I’m not sure that the Snapdragon uses the same security architecture as an x64 PC, honestly. That seems like something that would be built into the SoC.

    • ringofvoid

      As best I can tell, all Chromebooks, including ARM based, include Infineon TPM. I located a TPM vulnerabity report about early versions of Infineon TPM it on the Chromium project site and a bunch of ARM based Chromebooks were affected.

  2. anoldamigauser

    I had wondered why no one offered a Chrome based desktop. Without LTE, the one place that someone with broadband access can depend on being always connected is home. For a lot of people, this is all they need if they are in the Google ecosystem. The price seems a bit high though.

    • ringofvoid

      Flipping through HP's other all-in-ones ~$600 doesn't seem too unusual. It's hard to compare when the 21.5in rotating touchscreen is such a unique feature. Much like the new M1 iMacs, there's a indefinable value to the aesthetic as well. Were I buying, I'd wait to see what the i3 8GB RAM options sells for though.


    • hrlngrv

      Don't need to be in the Google ecosystem. Chrome OS users can use OneDrive and Office web apps, Zoho Office, rollApp, other alternatives.


      Yes, an actual account with persistent settings requires a gmail account, but it really isn't necessary to use any Google services.

  3. SvenJ

    Oh look, HP released a Surface that doesn't run Windows. That sounds like a MS move. The rotating screen on the AiO is a nice touch.

  4. rmlounsbury

    I'm legitimately interested in the Chromebase 21.5 device. Is this the first dedicated ChromeOS (e.g. ships with ChromeOS/built for ChromeOS) desktop device that has upgradeable memory and storage? Until this everything I've seen in the desktop space isn't upgradeable by the user at all. I can't even think of a Chromebook that allows the user to upgrade memory. That bit is really interesting.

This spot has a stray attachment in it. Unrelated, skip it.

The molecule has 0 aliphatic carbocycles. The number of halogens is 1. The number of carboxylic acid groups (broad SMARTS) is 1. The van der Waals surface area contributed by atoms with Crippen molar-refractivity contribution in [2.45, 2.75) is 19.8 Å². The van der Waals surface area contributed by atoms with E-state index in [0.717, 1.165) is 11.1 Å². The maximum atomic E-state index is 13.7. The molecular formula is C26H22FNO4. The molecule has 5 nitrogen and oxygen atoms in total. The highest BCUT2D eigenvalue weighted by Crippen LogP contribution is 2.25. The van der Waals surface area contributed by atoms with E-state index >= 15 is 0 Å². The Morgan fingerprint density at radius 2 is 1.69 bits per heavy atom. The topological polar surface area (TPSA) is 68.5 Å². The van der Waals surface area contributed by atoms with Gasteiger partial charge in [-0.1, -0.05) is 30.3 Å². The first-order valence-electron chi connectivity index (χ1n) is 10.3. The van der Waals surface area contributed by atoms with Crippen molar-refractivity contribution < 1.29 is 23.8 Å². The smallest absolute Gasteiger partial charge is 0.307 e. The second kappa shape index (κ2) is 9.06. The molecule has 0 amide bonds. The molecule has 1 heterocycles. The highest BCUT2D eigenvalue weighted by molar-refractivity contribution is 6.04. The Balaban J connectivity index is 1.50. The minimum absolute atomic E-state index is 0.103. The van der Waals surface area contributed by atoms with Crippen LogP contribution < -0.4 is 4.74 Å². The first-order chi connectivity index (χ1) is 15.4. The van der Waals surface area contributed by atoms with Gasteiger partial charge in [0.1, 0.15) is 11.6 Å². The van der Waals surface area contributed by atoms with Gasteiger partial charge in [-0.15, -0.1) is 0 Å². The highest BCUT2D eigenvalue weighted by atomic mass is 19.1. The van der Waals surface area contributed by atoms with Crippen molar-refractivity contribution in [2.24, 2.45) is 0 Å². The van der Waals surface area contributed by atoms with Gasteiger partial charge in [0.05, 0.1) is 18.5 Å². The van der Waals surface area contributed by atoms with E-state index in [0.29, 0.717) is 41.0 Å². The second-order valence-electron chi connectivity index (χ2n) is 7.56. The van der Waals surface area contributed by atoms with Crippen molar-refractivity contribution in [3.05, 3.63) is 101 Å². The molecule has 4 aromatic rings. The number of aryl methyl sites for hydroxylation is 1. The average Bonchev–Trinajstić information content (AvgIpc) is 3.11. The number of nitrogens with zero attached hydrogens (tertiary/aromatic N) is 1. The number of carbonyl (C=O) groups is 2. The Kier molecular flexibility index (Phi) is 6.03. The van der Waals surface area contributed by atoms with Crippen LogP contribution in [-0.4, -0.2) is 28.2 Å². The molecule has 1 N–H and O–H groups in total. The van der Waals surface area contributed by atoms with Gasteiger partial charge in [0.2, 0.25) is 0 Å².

The traffic cone base is a little goofy... I'll have to watch for reviews on this one.


  5. davidallen

    Not bad, the laptop seems a little high priced, but if the build quality is good I can see it. People need to take a look at what home users do these days, most of it is web based or at least phone/tablet based. Do we even need multiple windows machines anymore?

    • jdawgnoonan

      I am a power user and architect cloud services for a very large organization and I have no real need for a Windows box anymore. All that I need is a powerful text editor and first class web browsers.

    • rmlounsbury

      I'd say a lot of non-power users these days don't need a full Windows box (the biggest exception being gaming -- but ChromeOS is about to pickup Steam compatibility + cloud gaming). Even a lot of power/pro users can still probably get buy with a ChromeOS device given it's ability to turn on Linux and get to a terminal. Outside of work I have my Pixel + Pixelbook and that is it for the moment. With xCloud + Xbox I'm close to not needing a Windows machine for gaming either.